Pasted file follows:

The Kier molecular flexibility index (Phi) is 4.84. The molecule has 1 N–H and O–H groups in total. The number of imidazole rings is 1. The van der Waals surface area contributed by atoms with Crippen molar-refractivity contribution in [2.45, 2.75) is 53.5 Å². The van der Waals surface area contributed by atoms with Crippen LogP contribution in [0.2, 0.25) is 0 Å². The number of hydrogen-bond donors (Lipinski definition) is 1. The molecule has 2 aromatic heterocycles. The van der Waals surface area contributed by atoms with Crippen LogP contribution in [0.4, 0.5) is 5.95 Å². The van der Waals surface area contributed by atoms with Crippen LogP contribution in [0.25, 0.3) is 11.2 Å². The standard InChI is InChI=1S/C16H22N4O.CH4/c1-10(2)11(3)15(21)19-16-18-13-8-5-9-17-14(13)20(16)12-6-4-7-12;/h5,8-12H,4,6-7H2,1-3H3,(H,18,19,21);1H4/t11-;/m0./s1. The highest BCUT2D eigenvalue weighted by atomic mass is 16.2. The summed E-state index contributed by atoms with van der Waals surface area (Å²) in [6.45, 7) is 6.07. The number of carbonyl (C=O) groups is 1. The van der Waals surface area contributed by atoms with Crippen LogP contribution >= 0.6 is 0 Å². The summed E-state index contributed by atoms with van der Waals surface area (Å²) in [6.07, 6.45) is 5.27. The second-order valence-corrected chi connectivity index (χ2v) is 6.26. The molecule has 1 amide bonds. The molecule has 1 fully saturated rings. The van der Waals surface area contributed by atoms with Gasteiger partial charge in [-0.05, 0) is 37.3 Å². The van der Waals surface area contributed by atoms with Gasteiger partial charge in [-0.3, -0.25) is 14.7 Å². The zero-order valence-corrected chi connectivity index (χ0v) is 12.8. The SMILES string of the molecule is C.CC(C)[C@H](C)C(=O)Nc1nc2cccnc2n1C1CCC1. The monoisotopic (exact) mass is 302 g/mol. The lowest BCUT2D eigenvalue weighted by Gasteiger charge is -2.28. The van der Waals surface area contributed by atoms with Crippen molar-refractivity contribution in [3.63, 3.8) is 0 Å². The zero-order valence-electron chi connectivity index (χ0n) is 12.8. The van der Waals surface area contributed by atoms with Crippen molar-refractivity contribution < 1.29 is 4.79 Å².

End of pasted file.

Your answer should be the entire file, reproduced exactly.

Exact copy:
The Kier molecular flexibility index (Phi) is 4.84. The molecule has 1 N–H and O–H groups in total. The number of imidazole rings is 1. The van der Waals surface area contributed by atoms with Crippen molar-refractivity contribution in [2.45, 2.75) is 53.5 Å². The van der Waals surface area contributed by atoms with Crippen LogP contribution in [0.2, 0.25) is 0 Å². The number of hydrogen-bond donors (Lipinski definition) is 1. The molecule has 2 aromatic heterocycles. The van der Waals surface area contributed by atoms with Crippen LogP contribution in [0.4, 0.5) is 5.95 Å². The van der Waals surface area contributed by atoms with Crippen LogP contribution in [0.25, 0.3) is 11.2 Å². The standard InChI is InChI=1S/C16H22N4O.CH4/c1-10(2)11(3)15(21)19-16-18-13-8-5-9-17-14(13)20(16)12-6-4-7-12;/h5,8-12H,4,6-7H2,1-3H3,(H,18,19,21);1H4/t11-;/m0./s1. The highest BCUT2D eigenvalue weighted by atomic mass is 16.2. The summed E-state index contributed by atoms with van der Waals surface area (Å²) in [6.45, 7) is 6.07. The number of carbonyl (C=O) groups is 1. The van der Waals surface area contributed by atoms with Crippen LogP contribution >= 0.6 is 0 Å². The summed E-state index contributed by atoms with van der Waals surface area (Å²) in [6.07, 6.45) is 5.27. The second-order valence-corrected chi connectivity index (χ2v) is 6.26. The molecule has 1 amide bonds. The molecule has 1 fully saturated rings. The van der Waals surface area contributed by atoms with Gasteiger partial charge in [-0.05, 0) is 37.3 Å². The van der Waals surface area contributed by atoms with Gasteiger partial charge in [-0.3, -0.25) is 14.7 Å². The zero-order valence-corrected chi connectivity index (χ0v) is 12.8. The SMILES string of the molecule is C.CC(C)[C@H](C)C(=O)Nc1nc2cccnc2n1C1CCC1. The monoisotopic (exact) mass is 302 g/mol. The lowest BCUT2D eigenvalue weighted by Gasteiger charge is -2.28. The van der Waals surface area contributed by atoms with Crippen molar-refractivity contribution in [3.63, 3.8) is 0 Å². The zero-order valence-electron chi connectivity index (χ0n) is 12.8. The van der Waals surface area contributed by atoms with Crippen molar-refractivity contribution < 1.29 is 4.79 Å².